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RIBS Dan Mason's "Trifecta" Rib Technique
While technically not the correct use of the word "trifecta" the idea here is to combine 3 unrelated cooking methods to achieve perfect fall apart ribs.
  • 3 hours of smoking
  • 30 minutes of pressure
  • 3 minutes under broiler (twice)
To follow these instructions you'll need some tools, but a few steps are also sort of optional. At a minimum you'll need a pressure cooker, and hopefully you have a broiler. The smoker is both optional for success and also essential for total victory.
  • Pressure Cooker
  • Broiler
  • Smoker
I combine a few proven techniques to get the best possible results with the least amount of effort. To be comprehensive I have tried to include as many relevant details as possible.

Controlling the internal temperature of the ribs is the most important part, but here is a summary of how to get the best results.

Obviously you'll want some sort of smoker. I don't have a smoker per se, but lots of people use a regular grill to smoke. In my case I use a (natty) gas grill, but you could use a charcoal grill. Encapsulate the ribs in smoke for 3 hours with the heat well below 200. How you get the smoke on to the ribs is up to you but I'll show you how I do it.

Absolutely you will need a pressure cooker. You could smoke and/or grill the ribs all day (8 hours?), but who has that much patience?. Some people just use a pressure cooker for an hour and skip the smoking and broiling altogether, but what fun is that?

Under a good broiler, I like to char the sauce on to the ribs. A grill or oven will get the job done. Remember, sauce burns easy.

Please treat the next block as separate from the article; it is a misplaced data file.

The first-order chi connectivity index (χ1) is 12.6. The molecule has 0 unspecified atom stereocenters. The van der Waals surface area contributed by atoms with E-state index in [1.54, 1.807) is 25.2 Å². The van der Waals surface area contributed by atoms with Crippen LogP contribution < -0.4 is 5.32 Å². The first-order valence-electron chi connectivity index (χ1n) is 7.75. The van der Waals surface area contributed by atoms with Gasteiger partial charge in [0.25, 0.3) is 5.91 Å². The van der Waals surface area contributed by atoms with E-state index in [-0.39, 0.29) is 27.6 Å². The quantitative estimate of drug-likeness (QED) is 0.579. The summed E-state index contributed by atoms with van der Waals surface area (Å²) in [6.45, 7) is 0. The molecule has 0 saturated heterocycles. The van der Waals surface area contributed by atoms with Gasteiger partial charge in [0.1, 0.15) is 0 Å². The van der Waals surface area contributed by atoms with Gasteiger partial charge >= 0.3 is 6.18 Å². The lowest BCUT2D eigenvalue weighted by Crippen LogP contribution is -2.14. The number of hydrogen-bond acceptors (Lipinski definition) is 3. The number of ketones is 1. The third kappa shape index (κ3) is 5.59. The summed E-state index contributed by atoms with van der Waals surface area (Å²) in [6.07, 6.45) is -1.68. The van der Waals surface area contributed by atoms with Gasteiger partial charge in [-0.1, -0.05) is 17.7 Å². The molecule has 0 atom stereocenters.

We start with a couple of full racks of baby back ribs. At my local Cub they're 2.5 to 3 pounds per rack and are generally $7 to $13 each depending on sales.

These ribs come sealed in plastic, which is actually pretty handy. You can buy these racks on sale and stick them in the freezer. Within a week they should thaw inside these bags without spilling pork juices all up in your fridge. What I do is cut open each end of the rack. Then I hold it over the sink and let most of the raw pork juices go down the drain.

Once most of the juices have been drained, I cut the plastic all the way down the side of the ribs and butterfly it open to protect my counter.
You'll need to remove the membrane from the under side of the ribs. This takes a bit of practice but is generally pretty easy. For this step you'll need a piece of paper towel and possibly a butter knife. If you cook the ribs with the membrane still attached then the ribs will have an unpleasantly tough layer on the under side.

Look for loose pieces of membrane sticking up on either end of the rack. Worst case Ontario slide the butter knife under the membrane to break the surface. Once you have a loose piece of membrane take the paper towel and use it to grab the membrane. Peel the membrane up as much as possible. Don't worry when it breaks off. Once you get some membrane off the rest of that rack will be easy, just keep grabbing it with the paper towel. The peeled up membrane will be gross and should be discarded.
Next take some scissors and trim off any loose fat and connective tissue. Don't worry too much about it but pieces hanging off the ribs will just get ugly as time goes on.

The photo on the left shows what the back of the ribs should look like once the membrane has been peeled off.

For my smoking technique I need to cut the racks in half. Your smoking setup might be large enough for full racks, but you'll still need to cut them in half in order to fit the pieces into the pressure cooker. Take a sharp knife and cut along one of the bones in the middle of the rack. Sometimes I'll bend the rack in half to find the middle point. Every rack is a little different so do your best and don't worry about a little variance.
Now it's time to season the ribs. For nearly all the meat I cook I use freshly ground pink himalayan salt and a peppercorn blend. You could use regular salt and pepper. I apply the salt and pepper to both sides.